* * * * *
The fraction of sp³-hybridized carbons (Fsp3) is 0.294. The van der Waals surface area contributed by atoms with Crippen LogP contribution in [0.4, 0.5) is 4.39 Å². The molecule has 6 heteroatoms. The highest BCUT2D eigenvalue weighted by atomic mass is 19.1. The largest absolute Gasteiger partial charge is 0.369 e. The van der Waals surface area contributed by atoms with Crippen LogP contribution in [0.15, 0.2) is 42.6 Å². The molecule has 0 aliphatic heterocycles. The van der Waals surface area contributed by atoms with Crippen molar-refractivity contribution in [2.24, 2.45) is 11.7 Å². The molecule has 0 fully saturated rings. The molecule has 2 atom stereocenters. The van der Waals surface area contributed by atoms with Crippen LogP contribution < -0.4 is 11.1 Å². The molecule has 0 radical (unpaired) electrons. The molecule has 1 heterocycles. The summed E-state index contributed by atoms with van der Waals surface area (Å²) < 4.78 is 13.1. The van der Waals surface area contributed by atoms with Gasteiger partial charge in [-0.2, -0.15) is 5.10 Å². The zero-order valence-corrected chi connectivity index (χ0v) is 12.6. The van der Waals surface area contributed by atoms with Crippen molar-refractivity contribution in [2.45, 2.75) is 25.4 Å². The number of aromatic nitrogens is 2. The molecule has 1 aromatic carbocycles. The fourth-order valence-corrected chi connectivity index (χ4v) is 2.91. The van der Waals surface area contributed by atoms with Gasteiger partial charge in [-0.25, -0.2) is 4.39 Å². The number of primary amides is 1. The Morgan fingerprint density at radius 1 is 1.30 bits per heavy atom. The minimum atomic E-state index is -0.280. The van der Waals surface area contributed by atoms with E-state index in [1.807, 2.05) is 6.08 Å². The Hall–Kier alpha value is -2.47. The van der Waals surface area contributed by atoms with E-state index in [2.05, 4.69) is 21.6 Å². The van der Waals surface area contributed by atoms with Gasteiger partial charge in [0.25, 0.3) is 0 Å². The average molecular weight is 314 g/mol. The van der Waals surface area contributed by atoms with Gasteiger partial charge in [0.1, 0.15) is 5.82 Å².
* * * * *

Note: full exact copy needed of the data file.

The fraction of sp³-hybridized carbons (Fsp3) is 0.294. The van der Waals surface area contributed by atoms with Crippen LogP contribution in [0.4, 0.5) is 4.39 Å². The molecule has 6 heteroatoms. The highest BCUT2D eigenvalue weighted by atomic mass is 19.1. The largest absolute Gasteiger partial charge is 0.369 e. The van der Waals surface area contributed by atoms with Crippen LogP contribution in [0.15, 0.2) is 42.6 Å². The molecule has 0 aliphatic heterocycles. The van der Waals surface area contributed by atoms with Crippen molar-refractivity contribution in [2.24, 2.45) is 11.7 Å². The molecule has 0 fully saturated rings. The molecule has 2 atom stereocenters. The van der Waals surface area contributed by atoms with Crippen LogP contribution < -0.4 is 11.1 Å². The molecule has 0 radical (unpaired) electrons. The molecule has 1 heterocycles. The summed E-state index contributed by atoms with van der Waals surface area (Å²) < 4.78 is 13.1. The van der Waals surface area contributed by atoms with Gasteiger partial charge in [-0.2, -0.15) is 5.10 Å². The zero-order valence-corrected chi connectivity index (χ0v) is 12.6. The van der Waals surface area contributed by atoms with Crippen molar-refractivity contribution in [2.45, 2.75) is 25.4 Å². The number of aromatic nitrogens is 2. The molecule has 1 aromatic carbocycles. The fourth-order valence-corrected chi connectivity index (χ4v) is 2.91. The van der Waals surface area contributed by atoms with Gasteiger partial charge in [-0.25, -0.2) is 4.39 Å². The number of primary amides is 1. The Morgan fingerprint density at radius 1 is 1.30 bits per heavy atom. The minimum atomic E-state index is -0.280. The van der Waals surface area contributed by atoms with E-state index in [1.807, 2.05) is 6.08 Å². The Hall–Kier alpha value is -2.47. The van der Waals surface area contributed by atoms with E-state index in [2.05, 4.69) is 21.6 Å². The van der Waals surface area contributed by atoms with Gasteiger partial charge in [0.25, 0.3) is 0 Å². The average molecular weight is 314 g/mol. The van der Waals surface area contributed by atoms with Gasteiger partial charge in [0.1, 0.15) is 5.82 Å².